That's not to say that I haven't changed as a person, or I still don't accidentally do the little things I did in Japan out of habit. For example, I accidentally brought my towel with me to the bathroom before taking a shower—which is what I would do in my host family's house every day—forgetting I already had a towel in there. Or when I almost say something in Japanese to my friends or family, like tanoshimi (I'm excited) whenever somebody makes plans, or itadakimasu before a meal. The other day, I went to San Francisco to hang out with friends, and the restaurant we were going to was a 20-minute walk away from the train station. Before I went to Japan, I'd be calling a Lyft the second I left the station. Now, a 20-minute walk is nothing, which is one way I've changed as a person.

In general, I've become way more independent than before. That's one big thing that I feel most people learn after studying abroad. Learning a new language, new culture, new surroundings, new everything without somebody holding your hand 24 hours a day makes you have to learn to be independent. Apple Maps was my savior most of the time I was in Japan, but I still needed to ask random people for directions and clarification in Japanese, which was so stressful but highly rewarding. I felt proud of myself after every interaction and felt my bravery and independence grow stronger each time. 

Japan was a daydream, but it was honestly the best experience of my life. I learned so much about myself, my culture, my country, and my future through learning about another country and culture. Japan is a beautiful country, and honestly my favorite country other than the United States. The people there were some of the best people I've ever met, and each and every single person I encountered was kind, helpful, and curious. I never encountered a rude person in Japan, in my entire four months of being fully immersed in the culture and being part of a homestay. I learned good and bad things about Japanese society, but the fact that I had the privilege of being in a new country and learning about their society firsthand made me feel so lucky.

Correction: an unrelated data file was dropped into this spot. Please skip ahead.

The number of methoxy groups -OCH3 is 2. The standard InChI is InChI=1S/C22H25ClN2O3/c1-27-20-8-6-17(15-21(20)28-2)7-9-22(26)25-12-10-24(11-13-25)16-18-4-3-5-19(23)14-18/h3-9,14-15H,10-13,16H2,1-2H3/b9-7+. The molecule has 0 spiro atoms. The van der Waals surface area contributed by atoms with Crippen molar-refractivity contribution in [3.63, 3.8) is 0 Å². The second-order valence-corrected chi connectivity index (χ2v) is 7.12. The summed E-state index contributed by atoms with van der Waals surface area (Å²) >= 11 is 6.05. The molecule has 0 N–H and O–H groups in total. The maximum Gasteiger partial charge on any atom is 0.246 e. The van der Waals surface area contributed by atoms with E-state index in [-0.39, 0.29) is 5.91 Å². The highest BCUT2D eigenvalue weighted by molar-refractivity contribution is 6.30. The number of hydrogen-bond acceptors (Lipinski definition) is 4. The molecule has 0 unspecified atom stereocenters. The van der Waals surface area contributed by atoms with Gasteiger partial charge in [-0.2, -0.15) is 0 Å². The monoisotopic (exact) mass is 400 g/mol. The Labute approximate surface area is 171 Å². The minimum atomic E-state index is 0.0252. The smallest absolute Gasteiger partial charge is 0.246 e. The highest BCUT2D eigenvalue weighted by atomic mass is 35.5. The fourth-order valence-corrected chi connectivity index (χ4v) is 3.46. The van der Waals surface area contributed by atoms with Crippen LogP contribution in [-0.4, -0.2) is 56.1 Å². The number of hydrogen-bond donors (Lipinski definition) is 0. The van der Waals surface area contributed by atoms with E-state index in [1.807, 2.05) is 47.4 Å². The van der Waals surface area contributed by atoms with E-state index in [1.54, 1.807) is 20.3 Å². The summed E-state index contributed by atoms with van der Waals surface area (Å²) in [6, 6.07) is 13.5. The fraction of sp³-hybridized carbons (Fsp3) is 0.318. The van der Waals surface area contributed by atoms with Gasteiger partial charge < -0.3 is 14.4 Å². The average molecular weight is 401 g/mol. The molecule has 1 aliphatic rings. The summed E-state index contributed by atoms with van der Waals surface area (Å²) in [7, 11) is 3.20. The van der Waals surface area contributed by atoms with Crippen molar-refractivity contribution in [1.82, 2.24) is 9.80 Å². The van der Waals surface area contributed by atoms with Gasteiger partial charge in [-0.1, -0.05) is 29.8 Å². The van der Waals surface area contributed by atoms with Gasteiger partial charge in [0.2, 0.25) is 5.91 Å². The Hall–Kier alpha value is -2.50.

However, I wouldn't have gotten as much out of Japan as I did without IES Abroad. IES Abroad took us so many fabulous field trip to places I never would have thought about going, such as Shirakawa-go and Takayama, which was my favorite field trip out of everything, along with taking us to cultural performances such as seeing the Kodo group play taiko drums, which was awesome. I truly felt as if my money was being used towards us, such as placing us in beautiful and expensive hotels, giving us fancy multiple-course meals every time, and booking us unique and fun activities such as riding a rickshaw through the streets of Kyoto. Satoshi-San and Reisa, our program directors, put so much care into planning our field trips and activities and made sure we had fun the entire time while teaching us so many interesting things about Japanese history and culture. I am so glad I went through with IES Abroad, and after talking with all my IES Abroad friends, they all agree. 

Japan is an experience I will never forget, even though it doesn't feel real to me yet. It truly was a privilege and a once-in-a-lifetime opportunity that not many can do or afford, but thanks to my family, my school, and IES Abroad, I was able to have this experience and carry it with me for the rest of my life. 

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Isabella Madruga headshot

Isabella Madruga

I am a senior at Johns Hopkins University studying Writing Seminars (a fancy way of saying creative writing) and Sociology. My main goal in life is to be an author, so when I'm not scrolling on TikTok, I'm writing stories, reading, and daydreaming.

2023 Fall
Home University:
Johns Hopkins University